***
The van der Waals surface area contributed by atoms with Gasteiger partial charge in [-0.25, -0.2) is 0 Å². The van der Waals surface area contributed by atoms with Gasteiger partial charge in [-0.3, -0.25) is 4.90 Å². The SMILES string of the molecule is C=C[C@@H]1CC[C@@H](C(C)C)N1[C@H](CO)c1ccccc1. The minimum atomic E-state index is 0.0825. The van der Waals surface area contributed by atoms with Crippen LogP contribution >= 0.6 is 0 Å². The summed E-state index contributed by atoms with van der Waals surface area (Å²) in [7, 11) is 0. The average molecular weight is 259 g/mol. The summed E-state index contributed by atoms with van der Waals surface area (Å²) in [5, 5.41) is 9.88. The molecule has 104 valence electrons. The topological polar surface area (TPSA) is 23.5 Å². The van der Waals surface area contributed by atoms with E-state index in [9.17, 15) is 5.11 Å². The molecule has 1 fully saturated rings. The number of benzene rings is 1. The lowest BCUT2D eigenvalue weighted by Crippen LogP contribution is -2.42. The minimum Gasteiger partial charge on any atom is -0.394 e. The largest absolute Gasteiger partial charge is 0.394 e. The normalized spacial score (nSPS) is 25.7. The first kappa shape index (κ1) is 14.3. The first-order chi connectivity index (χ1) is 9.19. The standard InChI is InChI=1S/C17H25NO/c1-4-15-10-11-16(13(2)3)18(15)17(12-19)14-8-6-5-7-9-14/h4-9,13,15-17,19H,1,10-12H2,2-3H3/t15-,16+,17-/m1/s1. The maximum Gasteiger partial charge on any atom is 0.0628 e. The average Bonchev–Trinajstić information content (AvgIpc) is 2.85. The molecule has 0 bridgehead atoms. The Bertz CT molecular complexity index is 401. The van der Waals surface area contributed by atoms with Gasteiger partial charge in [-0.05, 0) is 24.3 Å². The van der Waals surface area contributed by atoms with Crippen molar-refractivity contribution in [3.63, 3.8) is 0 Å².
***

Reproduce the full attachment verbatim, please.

The van der Waals surface area contributed by atoms with Gasteiger partial charge in [-0.25, -0.2) is 0 Å². The van der Waals surface area contributed by atoms with Gasteiger partial charge in [-0.3, -0.25) is 4.90 Å². The SMILES string of the molecule is C=C[C@@H]1CC[C@@H](C(C)C)N1[C@H](CO)c1ccccc1. The minimum atomic E-state index is 0.0825. The van der Waals surface area contributed by atoms with Crippen LogP contribution >= 0.6 is 0 Å². The summed E-state index contributed by atoms with van der Waals surface area (Å²) in [7, 11) is 0. The average molecular weight is 259 g/mol. The summed E-state index contributed by atoms with van der Waals surface area (Å²) in [5, 5.41) is 9.88. The molecule has 104 valence electrons. The topological polar surface area (TPSA) is 23.5 Å². The van der Waals surface area contributed by atoms with E-state index in [9.17, 15) is 5.11 Å². The molecule has 1 fully saturated rings. The number of benzene rings is 1. The lowest BCUT2D eigenvalue weighted by Crippen LogP contribution is -2.42. The minimum Gasteiger partial charge on any atom is -0.394 e. The largest absolute Gasteiger partial charge is 0.394 e. The normalized spacial score (nSPS) is 25.7. The first kappa shape index (κ1) is 14.3. The first-order chi connectivity index (χ1) is 9.19. The standard InChI is InChI=1S/C17H25NO/c1-4-15-10-11-16(13(2)3)18(15)17(12-19)14-8-6-5-7-9-14/h4-9,13,15-17,19H,1,10-12H2,2-3H3/t15-,16+,17-/m1/s1. The maximum Gasteiger partial charge on any atom is 0.0628 e. The average Bonchev–Trinajstić information content (AvgIpc) is 2.85. The molecule has 0 bridgehead atoms. The Bertz CT molecular complexity index is 401. The van der Waals surface area contributed by atoms with Gasteiger partial charge in [-0.05, 0) is 24.3 Å². The van der Waals surface area contributed by atoms with Crippen molar-refractivity contribution in [3.63, 3.8) is 0 Å².